(Reuters) – More and more people are avoiding learning about topics such as the coronavirus pandemic, Russia’s invasion of Ukraine or the cost of living crisis, and global confidence in the media is falling, according to a Reuters Institute report released on Tuesday. for a study of journalism.
Although the majority of respondents follow the news regularly, 38% said they often or sometimes avoid the news, compared to 29% in 2017, according to the Reuters Institute’s annual digital news report. About 36% – especially those under the age of 35 – say the news affects their mental health.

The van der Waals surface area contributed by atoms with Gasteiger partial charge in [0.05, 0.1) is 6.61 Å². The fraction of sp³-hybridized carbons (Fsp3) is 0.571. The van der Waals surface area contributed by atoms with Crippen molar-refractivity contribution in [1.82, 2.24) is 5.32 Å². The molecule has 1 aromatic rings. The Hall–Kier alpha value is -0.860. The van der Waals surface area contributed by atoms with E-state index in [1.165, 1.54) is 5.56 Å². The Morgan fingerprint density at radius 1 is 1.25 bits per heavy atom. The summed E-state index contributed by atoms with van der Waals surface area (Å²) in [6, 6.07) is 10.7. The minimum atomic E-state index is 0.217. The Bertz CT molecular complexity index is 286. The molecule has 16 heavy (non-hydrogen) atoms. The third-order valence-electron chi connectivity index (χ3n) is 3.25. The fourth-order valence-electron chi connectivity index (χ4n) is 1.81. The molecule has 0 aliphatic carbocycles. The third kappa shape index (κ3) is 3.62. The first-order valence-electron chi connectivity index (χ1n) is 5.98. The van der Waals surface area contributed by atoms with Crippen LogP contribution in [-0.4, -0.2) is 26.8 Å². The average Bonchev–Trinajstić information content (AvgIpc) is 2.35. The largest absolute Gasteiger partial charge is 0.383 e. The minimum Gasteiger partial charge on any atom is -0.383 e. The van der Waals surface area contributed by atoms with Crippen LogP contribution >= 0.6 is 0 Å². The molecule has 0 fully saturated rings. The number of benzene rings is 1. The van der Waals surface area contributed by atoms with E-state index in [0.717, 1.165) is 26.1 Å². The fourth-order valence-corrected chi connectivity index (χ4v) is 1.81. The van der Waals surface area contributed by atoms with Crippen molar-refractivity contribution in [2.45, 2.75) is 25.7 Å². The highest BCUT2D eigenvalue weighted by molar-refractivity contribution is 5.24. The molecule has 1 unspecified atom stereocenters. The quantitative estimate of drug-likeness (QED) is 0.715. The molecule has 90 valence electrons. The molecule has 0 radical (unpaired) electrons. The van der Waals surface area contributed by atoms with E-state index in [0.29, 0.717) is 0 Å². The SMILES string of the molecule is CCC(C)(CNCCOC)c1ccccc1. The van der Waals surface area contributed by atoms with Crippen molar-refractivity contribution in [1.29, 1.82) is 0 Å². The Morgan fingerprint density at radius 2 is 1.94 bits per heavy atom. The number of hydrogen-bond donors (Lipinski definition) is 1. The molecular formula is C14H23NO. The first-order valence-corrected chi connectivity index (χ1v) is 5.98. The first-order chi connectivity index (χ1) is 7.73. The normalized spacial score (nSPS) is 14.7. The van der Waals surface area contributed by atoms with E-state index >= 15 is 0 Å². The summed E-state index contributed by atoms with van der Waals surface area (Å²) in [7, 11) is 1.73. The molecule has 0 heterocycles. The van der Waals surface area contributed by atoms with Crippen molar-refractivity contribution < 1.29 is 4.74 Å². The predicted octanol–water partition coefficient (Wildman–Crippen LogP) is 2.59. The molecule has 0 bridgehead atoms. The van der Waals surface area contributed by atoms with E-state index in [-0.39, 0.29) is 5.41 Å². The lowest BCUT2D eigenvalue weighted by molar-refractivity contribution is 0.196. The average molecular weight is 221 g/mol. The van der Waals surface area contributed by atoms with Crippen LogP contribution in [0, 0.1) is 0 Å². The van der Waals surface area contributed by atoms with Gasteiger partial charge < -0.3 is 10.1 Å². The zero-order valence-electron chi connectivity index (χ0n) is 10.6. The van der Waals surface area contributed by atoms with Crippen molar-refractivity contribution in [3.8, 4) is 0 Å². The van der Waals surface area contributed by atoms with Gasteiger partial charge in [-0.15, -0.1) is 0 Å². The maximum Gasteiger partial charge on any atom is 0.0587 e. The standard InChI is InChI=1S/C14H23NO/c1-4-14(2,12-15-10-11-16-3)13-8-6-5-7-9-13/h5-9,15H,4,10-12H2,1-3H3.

Confidence in the media has also declined. On average, 42% of respondents said they generally trust the news, a decline in almost half of the countries surveyed and an increase in seven.
“A large number of people believe that the media is subject to undue political influence, and only a small number believe that most news organizations put what is best for society above their commercial interests,” writes Rasmus Kleis Nielsen, director of media. Reuters Institute report.
Young people are increasingly accessing information through social networks such as TikTok and have a weaker connection to traditional media, the report said.
The online survey was conducted by the Reuters Institute and involved 93,432 people and covered 46 markets.
(Report by Helen Coster; French version by Camille Raynaud)
“Beer fanatic. Tv evangelist. General music specialist. Coffee lover. Social media fan. Friendly travel practitioner.”